Tofu is a good source of vegetarian protein.
Vegetarian diets are linked to better overall health and lower mortality rates, according to a study published in вЂњJAMA Internal MedicineвЂќ in June 2013. Low in saturated fat and cholesterol, meat-free diets reduce your risk of such chronic conditions as heart disease, type 2 diabetes and hypertension, as well as assist with weight maintenance, as reported in вЂњNutrition ReviewsвЂќ in 2006. If you've decided to go vegetarian for health or philosophical reasons, you have a wealth of options to choose from for your 100 percent meat-free diet.
Vegetables and Fruits
Ideally, fresh produce should be the centerpiece of a vegetarian diet. You have a cornucopia of choices for vegetables, from leafy greens to root vegetables to cruciferous veggies like broccoli and cauliflower. Try pureed vegetable soups, like butternut squash or carrot soup, to get vitamin A to support good vision. Stir-fry broccoli, mushrooms and red bell pepper for a colorful main dish that supplies more than your daily needs for antioxidant vitamin C and vitamin K, which supports healthy blood clotting. Fruits are also a mainstay of meat-free diets. Enjoy a banana-strawberry smoothie for breakfast or a between-meal snack, or satisfy your sweet tooth with an after-dinner cup of berries. Diets based on vegetables and fruits tend to be high in potassium, an electrolyte that helps balance fluids in your body and reduce risk of high blood pressure.
Your body needs daily protein to build and repair tissues and muscles. If you think you won't get enough protein on a 100 percent meat-free diet, consider the nutritional makeup of legumes. A cup of cooked black beans, for example, gives you over 15 grams of protein with no cholesterol and only 0.2 gram of saturated fat. Unlike meat, beans also supply dietary fiber, which helps keep you full and supports healthy digestion. A cup of black beans gives you 15 grams, which is more than half what women need daily and more than a third of what men require. Most plant sources of protein don't supply all the essential amino acids, so pair beans with brown rice or other grains to get complete protein. Foods made from soybeans like tofu and tempeh are complete sources of filling vegetarian protein that can be used in stir-fries and chili so you'll never miss the meat.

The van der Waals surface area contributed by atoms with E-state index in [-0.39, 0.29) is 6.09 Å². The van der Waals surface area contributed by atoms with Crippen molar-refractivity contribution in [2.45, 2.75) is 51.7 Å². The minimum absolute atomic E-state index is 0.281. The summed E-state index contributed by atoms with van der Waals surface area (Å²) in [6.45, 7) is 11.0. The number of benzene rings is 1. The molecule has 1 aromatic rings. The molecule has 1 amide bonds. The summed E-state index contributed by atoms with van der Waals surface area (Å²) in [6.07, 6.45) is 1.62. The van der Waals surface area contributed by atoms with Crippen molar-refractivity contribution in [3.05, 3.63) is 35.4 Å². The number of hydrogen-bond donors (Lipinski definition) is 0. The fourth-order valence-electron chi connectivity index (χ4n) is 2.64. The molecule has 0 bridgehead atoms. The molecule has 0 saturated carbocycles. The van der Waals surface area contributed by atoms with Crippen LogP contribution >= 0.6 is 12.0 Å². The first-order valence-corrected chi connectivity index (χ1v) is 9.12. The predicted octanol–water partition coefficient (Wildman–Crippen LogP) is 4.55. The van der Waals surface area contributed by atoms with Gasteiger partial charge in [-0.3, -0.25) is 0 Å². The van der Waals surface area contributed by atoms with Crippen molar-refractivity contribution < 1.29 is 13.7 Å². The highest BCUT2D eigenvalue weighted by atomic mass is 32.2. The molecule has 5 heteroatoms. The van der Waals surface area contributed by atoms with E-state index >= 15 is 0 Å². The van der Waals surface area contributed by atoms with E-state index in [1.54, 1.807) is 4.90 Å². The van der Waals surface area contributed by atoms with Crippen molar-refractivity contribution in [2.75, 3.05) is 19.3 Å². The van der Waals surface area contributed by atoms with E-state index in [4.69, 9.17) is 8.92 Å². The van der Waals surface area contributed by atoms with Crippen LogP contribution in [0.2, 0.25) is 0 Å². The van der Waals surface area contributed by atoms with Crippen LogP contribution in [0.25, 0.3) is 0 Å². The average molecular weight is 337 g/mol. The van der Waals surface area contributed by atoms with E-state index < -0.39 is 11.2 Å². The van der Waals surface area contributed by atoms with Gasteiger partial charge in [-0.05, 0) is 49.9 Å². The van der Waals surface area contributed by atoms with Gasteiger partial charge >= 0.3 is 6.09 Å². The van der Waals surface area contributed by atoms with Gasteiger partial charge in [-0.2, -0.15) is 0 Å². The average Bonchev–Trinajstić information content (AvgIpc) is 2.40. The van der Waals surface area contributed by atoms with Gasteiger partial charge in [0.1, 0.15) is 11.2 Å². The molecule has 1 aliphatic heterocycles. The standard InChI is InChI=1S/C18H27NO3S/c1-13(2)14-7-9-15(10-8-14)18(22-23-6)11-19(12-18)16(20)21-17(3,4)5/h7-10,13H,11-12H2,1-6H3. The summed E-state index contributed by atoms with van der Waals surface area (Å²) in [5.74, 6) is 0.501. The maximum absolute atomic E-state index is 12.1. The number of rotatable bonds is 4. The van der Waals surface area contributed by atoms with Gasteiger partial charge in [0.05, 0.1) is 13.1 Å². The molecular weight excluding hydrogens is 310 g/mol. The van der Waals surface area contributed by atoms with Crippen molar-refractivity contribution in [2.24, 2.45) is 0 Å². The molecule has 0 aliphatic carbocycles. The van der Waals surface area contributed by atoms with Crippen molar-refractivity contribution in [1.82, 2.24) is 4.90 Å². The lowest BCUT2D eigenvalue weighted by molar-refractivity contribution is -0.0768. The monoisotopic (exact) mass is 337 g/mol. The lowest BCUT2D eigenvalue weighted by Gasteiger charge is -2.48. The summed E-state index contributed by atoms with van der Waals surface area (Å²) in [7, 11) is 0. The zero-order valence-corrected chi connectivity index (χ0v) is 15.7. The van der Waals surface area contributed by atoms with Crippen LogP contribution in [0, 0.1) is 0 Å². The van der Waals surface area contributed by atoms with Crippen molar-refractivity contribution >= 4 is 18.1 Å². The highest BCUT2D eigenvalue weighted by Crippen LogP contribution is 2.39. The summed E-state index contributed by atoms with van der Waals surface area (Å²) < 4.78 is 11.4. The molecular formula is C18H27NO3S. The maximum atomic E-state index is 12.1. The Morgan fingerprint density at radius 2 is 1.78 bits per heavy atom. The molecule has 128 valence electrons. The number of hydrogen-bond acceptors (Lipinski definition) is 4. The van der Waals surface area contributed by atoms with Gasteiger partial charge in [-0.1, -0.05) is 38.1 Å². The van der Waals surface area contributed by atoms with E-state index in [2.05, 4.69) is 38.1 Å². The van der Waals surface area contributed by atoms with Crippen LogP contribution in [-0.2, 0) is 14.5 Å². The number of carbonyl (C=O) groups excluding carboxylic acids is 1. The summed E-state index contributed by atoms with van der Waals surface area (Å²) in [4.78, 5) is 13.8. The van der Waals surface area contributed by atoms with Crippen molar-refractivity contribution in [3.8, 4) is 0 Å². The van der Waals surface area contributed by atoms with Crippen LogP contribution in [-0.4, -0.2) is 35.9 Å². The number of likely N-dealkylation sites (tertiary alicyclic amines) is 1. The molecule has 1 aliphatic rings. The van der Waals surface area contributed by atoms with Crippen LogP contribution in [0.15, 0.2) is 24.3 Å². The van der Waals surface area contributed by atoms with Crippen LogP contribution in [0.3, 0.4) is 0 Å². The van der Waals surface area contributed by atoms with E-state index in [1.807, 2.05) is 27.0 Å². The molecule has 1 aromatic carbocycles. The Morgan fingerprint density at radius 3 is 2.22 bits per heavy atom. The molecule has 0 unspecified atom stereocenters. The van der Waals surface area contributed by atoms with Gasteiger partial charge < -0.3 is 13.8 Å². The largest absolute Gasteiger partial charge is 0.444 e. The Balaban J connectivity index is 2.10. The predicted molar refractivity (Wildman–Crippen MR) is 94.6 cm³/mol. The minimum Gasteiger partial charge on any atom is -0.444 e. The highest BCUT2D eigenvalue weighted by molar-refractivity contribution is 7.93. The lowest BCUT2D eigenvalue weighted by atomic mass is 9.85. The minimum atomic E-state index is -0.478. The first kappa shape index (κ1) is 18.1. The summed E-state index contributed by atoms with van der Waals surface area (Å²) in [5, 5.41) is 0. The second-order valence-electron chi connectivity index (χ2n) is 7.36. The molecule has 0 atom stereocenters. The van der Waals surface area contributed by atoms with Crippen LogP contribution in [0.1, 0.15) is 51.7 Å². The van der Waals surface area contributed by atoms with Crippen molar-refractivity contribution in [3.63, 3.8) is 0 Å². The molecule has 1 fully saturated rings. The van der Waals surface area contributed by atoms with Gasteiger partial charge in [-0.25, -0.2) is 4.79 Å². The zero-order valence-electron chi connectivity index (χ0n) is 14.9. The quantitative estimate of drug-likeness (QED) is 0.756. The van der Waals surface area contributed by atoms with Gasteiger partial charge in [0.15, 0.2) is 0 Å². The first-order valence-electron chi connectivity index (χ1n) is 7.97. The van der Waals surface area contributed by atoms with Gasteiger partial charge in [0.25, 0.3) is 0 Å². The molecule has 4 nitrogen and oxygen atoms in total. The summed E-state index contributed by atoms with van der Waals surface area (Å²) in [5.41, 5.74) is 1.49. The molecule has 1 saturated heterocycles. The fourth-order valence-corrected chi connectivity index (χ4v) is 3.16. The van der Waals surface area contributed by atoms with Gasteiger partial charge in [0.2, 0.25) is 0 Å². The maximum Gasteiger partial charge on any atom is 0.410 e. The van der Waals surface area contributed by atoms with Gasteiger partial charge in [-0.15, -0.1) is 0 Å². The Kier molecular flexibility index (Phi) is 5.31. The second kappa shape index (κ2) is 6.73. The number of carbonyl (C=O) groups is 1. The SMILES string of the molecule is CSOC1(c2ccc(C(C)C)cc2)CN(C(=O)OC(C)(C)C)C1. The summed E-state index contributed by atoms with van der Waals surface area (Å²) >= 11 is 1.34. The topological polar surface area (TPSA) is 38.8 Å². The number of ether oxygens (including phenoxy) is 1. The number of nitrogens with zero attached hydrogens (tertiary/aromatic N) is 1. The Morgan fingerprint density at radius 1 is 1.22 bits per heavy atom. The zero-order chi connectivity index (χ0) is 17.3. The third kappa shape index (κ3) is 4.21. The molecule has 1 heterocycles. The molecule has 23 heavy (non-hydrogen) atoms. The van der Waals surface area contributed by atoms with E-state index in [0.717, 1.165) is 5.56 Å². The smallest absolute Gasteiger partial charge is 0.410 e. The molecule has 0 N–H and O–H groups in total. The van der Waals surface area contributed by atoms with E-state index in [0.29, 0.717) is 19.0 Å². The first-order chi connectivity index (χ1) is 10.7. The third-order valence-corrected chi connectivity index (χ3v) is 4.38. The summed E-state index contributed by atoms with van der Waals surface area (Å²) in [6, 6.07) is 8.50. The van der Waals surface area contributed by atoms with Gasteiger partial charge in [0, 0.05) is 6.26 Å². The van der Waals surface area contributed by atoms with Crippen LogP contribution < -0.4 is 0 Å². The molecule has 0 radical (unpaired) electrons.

Nuts and Seeds
To reduce your risk of heart disease, most of the fats in your diet should come from unsaturated sources like nuts and seeds, says the Centers for Disease Control and Prevention. Use your favorite nut or seed butter on whole grain toast for a filling breakfast or snack. If you're a lacto-vegetarian who eats dairy, chop some walnuts or almonds and toss into your Greek yogurt with orange slices. An ounce of sunflower seeds adds both 5 grams of protein and an appealing crunch to your dark, leafy greens. A handful of pistachios makes a filling snack to ward off the mid-afternoon munchies. Be sure to choose nuts and seeds without salt or flavorings to avoid adding excessive sodium or sugar to your diet.
Grains are another staple of meat-free diets, filled with fiber and B vitamins, which support your nervous system and help your body process the energy it gets from food. A breakfast of steel-cut oats made with soymilk and mixed with chopped apple and pecans will keep you going until lunch. Whole-wheat pita bread served with hummus and veggies provides a satisfying lunch or snack. Quinoa is one of the few plant foods that, like meat, is a complete protein - that means it gives you all the essential amino acids you need to build muscle and tissue. Try this gluten-free grain with cranberries, walnuts and a splash of olive oil for a hearty lunch or side dish, or mix it with chickpeas, parsley, tomatoes, garlic and lemon juice for a nutrient-dense take on tabbouleh, a Middle Eastern salad.
It can be challenging to get a few specific nutrients on a totally meat-free diet. Vitamin B-12, for instance, comes primarily from animal sources like meat, dairy and eggs, but is also found in fortified foods. A deficiency can cause weakness and fatigue. Vitamin D, which helps you absorb calcium for strong bones, is also found mostly in animal foods, but you can spend a little time outdoors in the sun to get your daily boost of this nutrient. If you decide to go vegan and don't eat any animal foods at all, your doctor may suggest that you supplement to round out your nutritional profile.